2.1.3 Income from other services provided by the auditor (other than ones disallowed by the Act) also affects how far the auditor may be influenced by the management.

2.2 Sometimes, the self-review affects the independence of the auditor if the auditor is auditing his or own work or work that is done by others in the same firm. For example: The auditor prepares the financial statements for ABC Company while also serving as the auditor for ABC Company. Even if the auditor has previously provided other services to the company, his independence may be affected as his work may now need to be scrutinised by him/his firm.

2.3 Many times, the auditors involve in promoting the client to the point in which their objectivity is potentially compromised, resulting in advocacy threat. For example: Promoting shares in an audit client; Acting as advocate on behalf of client in resolving disputes with third parties.

2.4 Sometimes, due to a long or close relationship with a client or employer, an auditor is too sympathetic to their interests or accepting of their work. A familiarity threat exists if the auditor is either too familiar with employees, officers, and directors, or keeps a long-standing relationship with the client. For example: Auditing same client for numerous years; Having a close relationship with director, officer, or employee in position of influence over engagement subject; Previously having worked with or held office in engagement client.

2.5 An intimidation threat to independency also exists if the auditor is intimidated by management or its directors to the point that they are deterred from acting objectively. Threat that an auditor will be deterred from acting objectively because of actual or perceived pressures, including attempts by client to exercise undue influence over the auditor. For example: Being threatened with dismissal as auditor of client; Being threatened with litigation; Being pressured to reduce extent of work below what is required in an attempt to reduce fees.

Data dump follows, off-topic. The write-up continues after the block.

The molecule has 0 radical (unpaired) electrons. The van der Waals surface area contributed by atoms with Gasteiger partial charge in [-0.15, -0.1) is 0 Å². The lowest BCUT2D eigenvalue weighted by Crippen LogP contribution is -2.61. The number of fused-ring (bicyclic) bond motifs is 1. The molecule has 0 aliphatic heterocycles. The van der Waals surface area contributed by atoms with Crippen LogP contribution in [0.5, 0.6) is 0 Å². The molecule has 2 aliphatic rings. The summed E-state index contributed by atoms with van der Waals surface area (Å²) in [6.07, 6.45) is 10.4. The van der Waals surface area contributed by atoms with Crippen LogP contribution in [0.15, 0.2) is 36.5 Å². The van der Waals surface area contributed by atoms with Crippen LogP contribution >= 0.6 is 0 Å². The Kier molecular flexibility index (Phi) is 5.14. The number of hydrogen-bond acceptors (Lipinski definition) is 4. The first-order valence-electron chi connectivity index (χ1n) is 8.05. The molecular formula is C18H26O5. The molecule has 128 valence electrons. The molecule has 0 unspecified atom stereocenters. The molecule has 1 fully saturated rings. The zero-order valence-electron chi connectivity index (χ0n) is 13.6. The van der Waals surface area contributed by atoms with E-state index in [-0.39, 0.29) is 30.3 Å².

3. Recently various instances of failure of auditors have been noticed such as  IL&FS case etc., and it is also seen that the quality of audit reports have been compromised. In most of the cases the auditor appears to be hand in glove with the management and therefore the question on their independence and accountability have been arisen. In order to pluck the aforesaid scenarios/ instances, the Ministry is of the view that the existing regulatory provisions relating to Audit and Auditors in Companies Act, 2013 and its Rules along with Standard of Auditing need to be reviewed. (contd… please refer above attachment)

ICAI also has invited suggestions/ comments from members on Consultation paper of MCA to examine the existing provisions of law and make suitable amendments therein to enhance audit independence and accountability by 12.00 Noon on 21st February, 2020: ICAI Announcement dt. 18 February 2020